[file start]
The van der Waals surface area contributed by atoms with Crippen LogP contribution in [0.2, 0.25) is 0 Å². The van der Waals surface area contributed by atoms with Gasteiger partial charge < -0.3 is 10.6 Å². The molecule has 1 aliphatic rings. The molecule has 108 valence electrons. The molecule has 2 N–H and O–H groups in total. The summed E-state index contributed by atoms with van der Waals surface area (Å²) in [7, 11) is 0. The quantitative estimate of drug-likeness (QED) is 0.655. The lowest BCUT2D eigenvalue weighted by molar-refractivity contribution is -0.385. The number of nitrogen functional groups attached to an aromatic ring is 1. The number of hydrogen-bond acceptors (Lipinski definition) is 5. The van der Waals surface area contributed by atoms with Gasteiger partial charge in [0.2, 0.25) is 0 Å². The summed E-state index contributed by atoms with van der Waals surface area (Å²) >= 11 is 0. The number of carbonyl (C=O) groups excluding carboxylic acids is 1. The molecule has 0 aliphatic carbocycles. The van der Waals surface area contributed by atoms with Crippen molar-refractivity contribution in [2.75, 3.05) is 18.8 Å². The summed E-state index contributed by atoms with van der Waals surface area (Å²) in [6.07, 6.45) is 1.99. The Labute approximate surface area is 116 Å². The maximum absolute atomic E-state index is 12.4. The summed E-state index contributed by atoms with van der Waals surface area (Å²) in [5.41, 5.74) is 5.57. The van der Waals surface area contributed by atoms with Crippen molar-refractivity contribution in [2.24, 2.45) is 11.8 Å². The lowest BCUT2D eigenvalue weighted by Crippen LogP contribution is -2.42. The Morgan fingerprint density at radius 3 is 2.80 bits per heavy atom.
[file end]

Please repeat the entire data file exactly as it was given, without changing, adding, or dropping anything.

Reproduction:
The van der Waals surface area contributed by atoms with Crippen LogP contribution in [0.2, 0.25) is 0 Å². The van der Waals surface area contributed by atoms with Gasteiger partial charge < -0.3 is 10.6 Å². The molecule has 1 aliphatic rings. The molecule has 108 valence electrons. The molecule has 2 N–H and O–H groups in total. The summed E-state index contributed by atoms with van der Waals surface area (Å²) in [7, 11) is 0. The quantitative estimate of drug-likeness (QED) is 0.655. The lowest BCUT2D eigenvalue weighted by molar-refractivity contribution is -0.385. The number of nitrogen functional groups attached to an aromatic ring is 1. The number of hydrogen-bond acceptors (Lipinski definition) is 5. The van der Waals surface area contributed by atoms with Gasteiger partial charge in [0.2, 0.25) is 0 Å². The summed E-state index contributed by atoms with van der Waals surface area (Å²) >= 11 is 0. The number of carbonyl (C=O) groups excluding carboxylic acids is 1. The molecule has 0 aliphatic carbocycles. The van der Waals surface area contributed by atoms with Crippen molar-refractivity contribution in [2.75, 3.05) is 18.8 Å². The summed E-state index contributed by atoms with van der Waals surface area (Å²) in [6.07, 6.45) is 1.99. The Labute approximate surface area is 116 Å². The maximum absolute atomic E-state index is 12.4. The summed E-state index contributed by atoms with van der Waals surface area (Å²) in [5.41, 5.74) is 5.57. The van der Waals surface area contributed by atoms with Crippen molar-refractivity contribution in [2.24, 2.45) is 11.8 Å². The lowest BCUT2D eigenvalue weighted by Crippen LogP contribution is -2.42. The Morgan fingerprint density at radius 3 is 2.80 bits per heavy atom.